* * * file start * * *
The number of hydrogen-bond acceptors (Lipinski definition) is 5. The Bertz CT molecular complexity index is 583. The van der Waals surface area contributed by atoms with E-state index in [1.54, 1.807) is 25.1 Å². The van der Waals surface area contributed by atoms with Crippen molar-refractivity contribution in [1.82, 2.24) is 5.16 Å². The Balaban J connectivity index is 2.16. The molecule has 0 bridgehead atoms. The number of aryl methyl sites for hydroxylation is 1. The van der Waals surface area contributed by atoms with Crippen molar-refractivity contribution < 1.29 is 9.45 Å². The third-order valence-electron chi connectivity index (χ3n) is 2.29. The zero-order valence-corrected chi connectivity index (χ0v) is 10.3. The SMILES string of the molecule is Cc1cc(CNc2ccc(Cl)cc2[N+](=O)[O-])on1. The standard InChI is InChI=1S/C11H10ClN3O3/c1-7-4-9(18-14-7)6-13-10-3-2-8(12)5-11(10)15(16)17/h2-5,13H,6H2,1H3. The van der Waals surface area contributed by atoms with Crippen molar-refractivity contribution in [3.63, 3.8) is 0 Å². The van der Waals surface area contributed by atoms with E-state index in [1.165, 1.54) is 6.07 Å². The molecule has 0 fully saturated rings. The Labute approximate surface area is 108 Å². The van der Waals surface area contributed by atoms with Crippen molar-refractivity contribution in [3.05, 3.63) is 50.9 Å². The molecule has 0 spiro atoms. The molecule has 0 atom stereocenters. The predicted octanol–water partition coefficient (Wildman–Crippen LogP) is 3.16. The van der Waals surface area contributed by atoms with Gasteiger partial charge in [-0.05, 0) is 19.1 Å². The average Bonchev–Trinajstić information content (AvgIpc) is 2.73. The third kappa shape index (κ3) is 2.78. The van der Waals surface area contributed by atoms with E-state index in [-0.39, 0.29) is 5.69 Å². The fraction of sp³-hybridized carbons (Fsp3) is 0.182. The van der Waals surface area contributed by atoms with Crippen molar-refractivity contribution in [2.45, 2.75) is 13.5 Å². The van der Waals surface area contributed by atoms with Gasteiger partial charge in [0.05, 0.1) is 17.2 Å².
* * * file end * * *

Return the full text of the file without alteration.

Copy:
The number of hydrogen-bond acceptors (Lipinski definition) is 5. The Bertz CT molecular complexity index is 583. The van der Waals surface area contributed by atoms with E-state index in [1.54, 1.807) is 25.1 Å². The van der Waals surface area contributed by atoms with Crippen molar-refractivity contribution in [1.82, 2.24) is 5.16 Å². The Balaban J connectivity index is 2.16. The molecule has 0 bridgehead atoms. The number of aryl methyl sites for hydroxylation is 1. The van der Waals surface area contributed by atoms with Crippen molar-refractivity contribution < 1.29 is 9.45 Å². The third-order valence-electron chi connectivity index (χ3n) is 2.29. The zero-order valence-corrected chi connectivity index (χ0v) is 10.3. The SMILES string of the molecule is Cc1cc(CNc2ccc(Cl)cc2[N+](=O)[O-])on1. The standard InChI is InChI=1S/C11H10ClN3O3/c1-7-4-9(18-14-7)6-13-10-3-2-8(12)5-11(10)15(16)17/h2-5,13H,6H2,1H3. The van der Waals surface area contributed by atoms with Crippen molar-refractivity contribution in [3.63, 3.8) is 0 Å². The van der Waals surface area contributed by atoms with E-state index in [1.165, 1.54) is 6.07 Å². The molecule has 0 fully saturated rings. The Labute approximate surface area is 108 Å². The van der Waals surface area contributed by atoms with Crippen molar-refractivity contribution in [3.05, 3.63) is 50.9 Å². The molecule has 0 spiro atoms. The molecule has 0 atom stereocenters. The predicted octanol–water partition coefficient (Wildman–Crippen LogP) is 3.16. The van der Waals surface area contributed by atoms with Gasteiger partial charge in [-0.05, 0) is 19.1 Å². The average Bonchev–Trinajstić information content (AvgIpc) is 2.73. The third kappa shape index (κ3) is 2.78. The van der Waals surface area contributed by atoms with E-state index in [-0.39, 0.29) is 5.69 Å². The fraction of sp³-hybridized carbons (Fsp3) is 0.182. The van der Waals surface area contributed by atoms with Crippen molar-refractivity contribution in [2.45, 2.75) is 13.5 Å². The van der Waals surface area contributed by atoms with Gasteiger partial charge in [0.05, 0.1) is 17.2 Å².